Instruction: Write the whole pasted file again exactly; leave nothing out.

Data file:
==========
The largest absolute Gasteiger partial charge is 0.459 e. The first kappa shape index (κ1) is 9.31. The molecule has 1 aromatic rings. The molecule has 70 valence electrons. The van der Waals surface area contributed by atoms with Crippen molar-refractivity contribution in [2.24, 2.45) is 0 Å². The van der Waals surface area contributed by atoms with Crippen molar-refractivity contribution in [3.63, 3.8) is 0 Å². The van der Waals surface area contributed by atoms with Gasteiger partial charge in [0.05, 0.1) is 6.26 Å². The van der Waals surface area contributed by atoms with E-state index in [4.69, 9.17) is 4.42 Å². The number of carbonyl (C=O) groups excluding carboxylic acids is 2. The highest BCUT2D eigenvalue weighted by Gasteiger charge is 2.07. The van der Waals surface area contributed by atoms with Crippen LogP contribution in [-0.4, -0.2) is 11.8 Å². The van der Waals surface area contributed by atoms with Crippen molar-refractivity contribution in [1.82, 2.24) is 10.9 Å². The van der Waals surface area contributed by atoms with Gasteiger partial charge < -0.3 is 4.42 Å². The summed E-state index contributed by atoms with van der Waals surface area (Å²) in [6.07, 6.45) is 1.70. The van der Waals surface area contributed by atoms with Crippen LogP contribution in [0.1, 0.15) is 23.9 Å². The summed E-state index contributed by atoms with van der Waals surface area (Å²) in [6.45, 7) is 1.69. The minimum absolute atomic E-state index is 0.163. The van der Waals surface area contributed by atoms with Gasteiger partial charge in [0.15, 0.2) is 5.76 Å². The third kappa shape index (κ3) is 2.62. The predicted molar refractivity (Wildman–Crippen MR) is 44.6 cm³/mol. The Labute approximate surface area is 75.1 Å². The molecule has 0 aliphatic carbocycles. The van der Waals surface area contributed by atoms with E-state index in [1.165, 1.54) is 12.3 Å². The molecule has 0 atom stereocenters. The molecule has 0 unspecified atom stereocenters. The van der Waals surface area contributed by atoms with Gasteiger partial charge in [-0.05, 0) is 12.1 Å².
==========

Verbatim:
The largest absolute Gasteiger partial charge is 0.459 e. The first kappa shape index (κ1) is 9.31. The molecule has 1 aromatic rings. The molecule has 70 valence electrons. The van der Waals surface area contributed by atoms with Crippen molar-refractivity contribution in [2.24, 2.45) is 0 Å². The van der Waals surface area contributed by atoms with Crippen molar-refractivity contribution in [3.63, 3.8) is 0 Å². The van der Waals surface area contributed by atoms with Gasteiger partial charge in [0.05, 0.1) is 6.26 Å². The van der Waals surface area contributed by atoms with E-state index in [4.69, 9.17) is 4.42 Å². The number of carbonyl (C=O) groups excluding carboxylic acids is 2. The highest BCUT2D eigenvalue weighted by Gasteiger charge is 2.07. The van der Waals surface area contributed by atoms with Crippen LogP contribution in [-0.4, -0.2) is 11.8 Å². The van der Waals surface area contributed by atoms with Crippen molar-refractivity contribution in [1.82, 2.24) is 10.9 Å². The van der Waals surface area contributed by atoms with Gasteiger partial charge < -0.3 is 4.42 Å². The summed E-state index contributed by atoms with van der Waals surface area (Å²) in [6.07, 6.45) is 1.70. The van der Waals surface area contributed by atoms with Crippen LogP contribution in [0.1, 0.15) is 23.9 Å². The summed E-state index contributed by atoms with van der Waals surface area (Å²) in [6.45, 7) is 1.69. The minimum absolute atomic E-state index is 0.163. The van der Waals surface area contributed by atoms with Gasteiger partial charge in [0.15, 0.2) is 5.76 Å². The third kappa shape index (κ3) is 2.62. The predicted molar refractivity (Wildman–Crippen MR) is 44.6 cm³/mol. The Labute approximate surface area is 75.1 Å². The molecule has 0 aliphatic carbocycles. The van der Waals surface area contributed by atoms with E-state index in [1.165, 1.54) is 12.3 Å². The molecule has 0 atom stereocenters. The molecule has 0 unspecified atom stereocenters. The van der Waals surface area contributed by atoms with Gasteiger partial charge in [-0.05, 0) is 12.1 Å².